ICC Note: In 2008, seven Christians in India were falsely accused of murdering Hindu leaders Swami Laxmanananda Saraswati, a murder that ultimately set off India’s worst instance of Christian persecution. Since then, these Christians have been convicted and have languished in jail for the past ten years. Now, the wives of these seven Christians are fighting for justice and the release of their wrongfully convicted husbands.
10/08/2018 India (World Watch Monitor) – It was around midnight on 4 October 2008 that Munda and Sanathan Badamajhi, and Durjo Sunamajhi, were arrested by dozens of police in their shanty homes in India’s eastern Odisha state.
Ten years on, these three illiterate Christians, from the remote Madaguda area of Kandhamal are yet to return home.
Four other Christians – Bhaskar Sunamajhi, Bijay Kumar Sanseth, Buddhadeb Nayak, Gornath Chalenthseth – also arrested by police in December 2008 – continue to languish in jail.
All seven were charged with the August, 2008 murder of Hindu leader Swami Laxmanananda Saraswati that triggered the worst orchestrated anti-Christian violence in modern India.
(Nearly 100 Christians were killed, 300 churches and 6,000 Christian houses plundered and torched, leaving over 56,000 homeless in Kandhamal after a Hindu nationalist group promptly claimed that the murder was a ‘Christian conspiracy’).
The seven were abruptly convicted to life imprisonment in October 2013 by a third judge after two trial court judges – who had openly indicated during the trial that the accused were innocent – were transferred one after another during the long four years of trial.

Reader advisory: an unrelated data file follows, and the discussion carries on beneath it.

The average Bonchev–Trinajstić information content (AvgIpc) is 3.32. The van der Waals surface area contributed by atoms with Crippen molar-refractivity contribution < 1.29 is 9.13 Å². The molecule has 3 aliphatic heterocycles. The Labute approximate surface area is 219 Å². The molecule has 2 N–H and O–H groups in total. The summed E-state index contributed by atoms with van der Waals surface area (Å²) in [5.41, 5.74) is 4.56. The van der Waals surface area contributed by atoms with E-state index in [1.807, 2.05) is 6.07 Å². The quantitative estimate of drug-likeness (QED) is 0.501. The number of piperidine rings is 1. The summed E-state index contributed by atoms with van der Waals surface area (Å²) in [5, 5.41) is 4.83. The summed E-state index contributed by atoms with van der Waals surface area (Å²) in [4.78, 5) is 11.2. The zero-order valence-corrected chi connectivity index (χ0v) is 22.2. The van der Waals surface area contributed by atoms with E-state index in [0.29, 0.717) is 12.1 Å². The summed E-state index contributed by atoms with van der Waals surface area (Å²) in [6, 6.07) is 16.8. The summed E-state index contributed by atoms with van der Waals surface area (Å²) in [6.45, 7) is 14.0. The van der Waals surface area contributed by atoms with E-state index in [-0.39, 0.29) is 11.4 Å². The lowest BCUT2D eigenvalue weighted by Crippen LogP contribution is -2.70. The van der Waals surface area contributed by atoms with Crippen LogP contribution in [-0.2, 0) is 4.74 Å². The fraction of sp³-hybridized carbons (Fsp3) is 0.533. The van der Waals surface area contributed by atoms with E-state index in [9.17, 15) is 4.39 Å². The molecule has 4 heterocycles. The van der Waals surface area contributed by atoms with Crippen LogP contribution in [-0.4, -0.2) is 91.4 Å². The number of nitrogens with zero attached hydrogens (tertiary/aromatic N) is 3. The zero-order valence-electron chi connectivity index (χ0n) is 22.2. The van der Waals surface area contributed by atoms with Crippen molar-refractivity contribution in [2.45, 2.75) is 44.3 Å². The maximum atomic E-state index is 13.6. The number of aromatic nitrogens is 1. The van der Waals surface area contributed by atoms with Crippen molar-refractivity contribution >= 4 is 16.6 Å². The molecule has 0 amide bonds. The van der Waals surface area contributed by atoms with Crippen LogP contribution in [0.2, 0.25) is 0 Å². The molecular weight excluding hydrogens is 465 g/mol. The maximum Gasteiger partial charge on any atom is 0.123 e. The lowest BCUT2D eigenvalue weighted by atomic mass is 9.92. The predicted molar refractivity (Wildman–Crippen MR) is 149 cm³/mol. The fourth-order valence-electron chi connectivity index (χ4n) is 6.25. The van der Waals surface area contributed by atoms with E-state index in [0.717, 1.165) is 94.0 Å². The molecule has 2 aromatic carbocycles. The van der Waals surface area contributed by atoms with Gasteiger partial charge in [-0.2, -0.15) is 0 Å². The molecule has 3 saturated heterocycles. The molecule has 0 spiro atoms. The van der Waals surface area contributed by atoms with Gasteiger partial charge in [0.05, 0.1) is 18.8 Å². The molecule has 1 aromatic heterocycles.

However, in June 2015, two top police officials – who had relied upon the same conspiracy theory to ensure the conviction of the innocent Christians – testified before the Kandhamal judicial inquiry commission that the allegations were false. Despite this, the appeal hearing has been constantly postponed.
“My husband had never gone to that place (the ashram where the Hindu leader was shot dead). He was with us at the time the Swami was killed. How could he be punished for that murder?” Pabitra Sanseth told the media in mid-September, tears pouring down her cheeks.
With three other wives, she had travelled to Bhubaneswar, 380 kms from home, for the dubbing into Odia of a documentary ‘‘Innocents Imprisoned’. (It was commissioned by journalist Anto Akkara, who has championed the men’s case for release).
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